Social conditioning for the self-harm behaviour in adolescence


  • Remus RUNCAN,
  • Bogdan NADOLU Associate Professor West University of TimiÈ™oara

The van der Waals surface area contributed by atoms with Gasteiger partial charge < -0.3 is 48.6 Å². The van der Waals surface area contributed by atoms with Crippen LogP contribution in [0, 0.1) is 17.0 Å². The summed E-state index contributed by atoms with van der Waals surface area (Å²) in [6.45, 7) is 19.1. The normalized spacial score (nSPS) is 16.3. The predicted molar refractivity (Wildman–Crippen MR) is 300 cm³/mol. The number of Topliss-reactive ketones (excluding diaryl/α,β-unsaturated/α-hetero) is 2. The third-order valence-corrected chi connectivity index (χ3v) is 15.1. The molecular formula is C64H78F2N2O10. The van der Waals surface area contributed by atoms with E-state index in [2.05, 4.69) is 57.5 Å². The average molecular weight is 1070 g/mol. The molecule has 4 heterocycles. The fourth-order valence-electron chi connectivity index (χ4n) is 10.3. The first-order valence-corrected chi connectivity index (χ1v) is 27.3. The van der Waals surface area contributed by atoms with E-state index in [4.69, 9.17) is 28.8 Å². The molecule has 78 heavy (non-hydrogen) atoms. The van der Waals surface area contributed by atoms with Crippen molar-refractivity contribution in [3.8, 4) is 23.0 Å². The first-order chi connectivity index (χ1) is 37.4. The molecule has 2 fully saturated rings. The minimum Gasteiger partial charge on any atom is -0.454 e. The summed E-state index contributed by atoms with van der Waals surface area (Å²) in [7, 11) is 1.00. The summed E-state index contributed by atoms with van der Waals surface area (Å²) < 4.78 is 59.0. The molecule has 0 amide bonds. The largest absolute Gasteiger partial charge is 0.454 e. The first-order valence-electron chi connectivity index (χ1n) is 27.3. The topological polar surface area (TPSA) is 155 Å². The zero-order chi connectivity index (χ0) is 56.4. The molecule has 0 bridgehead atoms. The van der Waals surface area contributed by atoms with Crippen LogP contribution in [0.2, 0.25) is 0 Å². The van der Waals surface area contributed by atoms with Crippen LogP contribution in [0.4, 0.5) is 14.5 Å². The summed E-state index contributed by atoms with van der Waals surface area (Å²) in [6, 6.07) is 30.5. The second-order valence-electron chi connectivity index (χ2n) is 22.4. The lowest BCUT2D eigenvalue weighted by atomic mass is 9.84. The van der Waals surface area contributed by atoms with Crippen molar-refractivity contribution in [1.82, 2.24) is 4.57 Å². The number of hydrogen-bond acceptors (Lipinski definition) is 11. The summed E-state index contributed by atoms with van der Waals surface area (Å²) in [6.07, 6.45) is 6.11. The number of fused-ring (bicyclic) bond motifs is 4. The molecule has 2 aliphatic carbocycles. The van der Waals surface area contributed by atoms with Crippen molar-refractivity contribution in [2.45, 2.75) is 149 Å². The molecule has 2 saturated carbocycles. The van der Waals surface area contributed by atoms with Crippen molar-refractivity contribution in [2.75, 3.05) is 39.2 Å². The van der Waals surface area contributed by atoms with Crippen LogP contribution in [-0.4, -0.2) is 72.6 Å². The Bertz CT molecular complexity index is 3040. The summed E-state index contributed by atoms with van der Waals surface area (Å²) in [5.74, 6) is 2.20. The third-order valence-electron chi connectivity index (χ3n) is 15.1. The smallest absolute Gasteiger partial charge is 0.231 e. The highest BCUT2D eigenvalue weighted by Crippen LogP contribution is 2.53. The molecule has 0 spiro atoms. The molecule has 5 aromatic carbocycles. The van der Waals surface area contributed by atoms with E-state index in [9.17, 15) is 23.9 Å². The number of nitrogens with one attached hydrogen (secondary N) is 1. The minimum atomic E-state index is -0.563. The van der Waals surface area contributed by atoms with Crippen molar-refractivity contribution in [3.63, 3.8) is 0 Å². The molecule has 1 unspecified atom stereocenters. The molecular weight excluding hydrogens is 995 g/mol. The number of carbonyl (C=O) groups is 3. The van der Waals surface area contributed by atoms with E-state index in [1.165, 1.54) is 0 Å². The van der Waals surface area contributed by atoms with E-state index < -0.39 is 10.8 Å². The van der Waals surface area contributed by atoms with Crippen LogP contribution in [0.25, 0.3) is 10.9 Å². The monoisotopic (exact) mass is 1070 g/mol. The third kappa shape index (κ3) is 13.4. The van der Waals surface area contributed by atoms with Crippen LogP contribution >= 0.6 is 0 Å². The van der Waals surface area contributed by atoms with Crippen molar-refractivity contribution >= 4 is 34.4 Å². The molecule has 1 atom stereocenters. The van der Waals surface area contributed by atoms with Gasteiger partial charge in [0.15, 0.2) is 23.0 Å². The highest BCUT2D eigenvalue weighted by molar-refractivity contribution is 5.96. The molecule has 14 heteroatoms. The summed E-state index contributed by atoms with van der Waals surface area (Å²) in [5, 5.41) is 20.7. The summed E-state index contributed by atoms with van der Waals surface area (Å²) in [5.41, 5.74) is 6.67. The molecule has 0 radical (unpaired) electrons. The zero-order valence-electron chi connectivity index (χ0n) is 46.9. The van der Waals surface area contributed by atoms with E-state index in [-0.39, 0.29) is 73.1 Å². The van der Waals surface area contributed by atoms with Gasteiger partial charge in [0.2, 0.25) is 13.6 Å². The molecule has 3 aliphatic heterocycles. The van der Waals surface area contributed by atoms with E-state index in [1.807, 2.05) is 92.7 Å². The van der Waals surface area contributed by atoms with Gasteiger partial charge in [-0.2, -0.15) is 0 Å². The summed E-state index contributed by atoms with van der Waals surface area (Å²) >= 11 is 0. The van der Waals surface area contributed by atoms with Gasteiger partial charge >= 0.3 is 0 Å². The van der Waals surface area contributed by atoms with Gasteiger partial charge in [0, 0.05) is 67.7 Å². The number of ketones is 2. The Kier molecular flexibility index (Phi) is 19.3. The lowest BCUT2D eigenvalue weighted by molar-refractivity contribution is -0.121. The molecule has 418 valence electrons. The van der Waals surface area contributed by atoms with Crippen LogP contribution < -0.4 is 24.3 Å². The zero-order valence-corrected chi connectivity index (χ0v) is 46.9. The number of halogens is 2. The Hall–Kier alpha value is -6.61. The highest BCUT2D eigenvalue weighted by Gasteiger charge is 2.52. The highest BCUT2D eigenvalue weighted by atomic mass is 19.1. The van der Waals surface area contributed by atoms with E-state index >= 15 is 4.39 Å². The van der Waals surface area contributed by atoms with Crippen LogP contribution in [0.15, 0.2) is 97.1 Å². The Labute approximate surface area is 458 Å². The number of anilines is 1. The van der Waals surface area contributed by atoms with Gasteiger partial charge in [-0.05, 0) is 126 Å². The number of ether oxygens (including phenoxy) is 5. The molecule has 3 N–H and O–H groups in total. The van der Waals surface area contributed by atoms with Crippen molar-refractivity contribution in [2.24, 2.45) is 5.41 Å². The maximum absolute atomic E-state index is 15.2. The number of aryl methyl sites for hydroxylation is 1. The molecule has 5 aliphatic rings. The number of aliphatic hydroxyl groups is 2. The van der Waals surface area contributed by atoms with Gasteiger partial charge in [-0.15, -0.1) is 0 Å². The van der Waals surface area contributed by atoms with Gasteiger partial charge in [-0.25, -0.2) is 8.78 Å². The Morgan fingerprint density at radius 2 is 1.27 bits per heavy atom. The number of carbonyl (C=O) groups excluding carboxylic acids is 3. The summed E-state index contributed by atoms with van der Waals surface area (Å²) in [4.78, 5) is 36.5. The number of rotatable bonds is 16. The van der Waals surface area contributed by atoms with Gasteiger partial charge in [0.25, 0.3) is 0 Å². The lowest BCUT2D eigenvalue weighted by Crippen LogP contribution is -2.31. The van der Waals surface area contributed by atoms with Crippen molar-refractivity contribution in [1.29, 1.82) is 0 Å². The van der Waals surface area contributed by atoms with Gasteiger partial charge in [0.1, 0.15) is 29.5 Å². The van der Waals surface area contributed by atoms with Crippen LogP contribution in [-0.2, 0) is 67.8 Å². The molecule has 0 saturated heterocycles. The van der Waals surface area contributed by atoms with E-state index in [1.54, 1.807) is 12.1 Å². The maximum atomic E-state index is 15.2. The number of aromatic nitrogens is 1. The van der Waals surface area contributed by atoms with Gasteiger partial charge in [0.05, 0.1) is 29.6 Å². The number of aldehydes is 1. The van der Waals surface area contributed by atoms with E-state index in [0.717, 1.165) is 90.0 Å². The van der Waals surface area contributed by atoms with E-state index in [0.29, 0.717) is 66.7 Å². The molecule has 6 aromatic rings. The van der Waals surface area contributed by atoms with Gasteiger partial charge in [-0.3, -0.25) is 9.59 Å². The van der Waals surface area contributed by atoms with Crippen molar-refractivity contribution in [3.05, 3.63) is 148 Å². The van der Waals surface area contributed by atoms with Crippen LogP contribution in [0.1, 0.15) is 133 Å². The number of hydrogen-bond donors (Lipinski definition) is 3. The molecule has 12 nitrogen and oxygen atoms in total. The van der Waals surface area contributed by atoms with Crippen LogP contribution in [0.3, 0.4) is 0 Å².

The most common causes of self-harm in adolescents are related to family (abuse, arguments with parents, poor communication), school (bullying), and behaviour (cyberbullying, illicit substance use, rejection by a boy or girl friend). Adolescents self-mutilate because of difficulty talking about their feelings, of peer contagion, of peer pressure, of suicidal thoughts; out of anger / desperation to seek attention, to show their hopelessness, to show their worthlessness; to be accepted, to rebel, to reject their parents’ values, to state their individuality, or to take risks. Adolescents who self-harm are, usually, adolescents with multiple problems such as co-morbid psychiatric disorders (anorexia nervosa, anxiety state, Bipolar Disorder, conduct disorder, depression, hyperactivity, Post Traumatic Disorder, psychosis), educational failure (learning problems, school refusal), and impaired psychosocial functioning; who come from families with high psychopathology rates; and who may have lived unhappy life events. Depressive disorder is less common among pre-adolescents, with no gender difference; mid-adolescence self-harm behaviour shows a female preponderance, which is also found in adult females.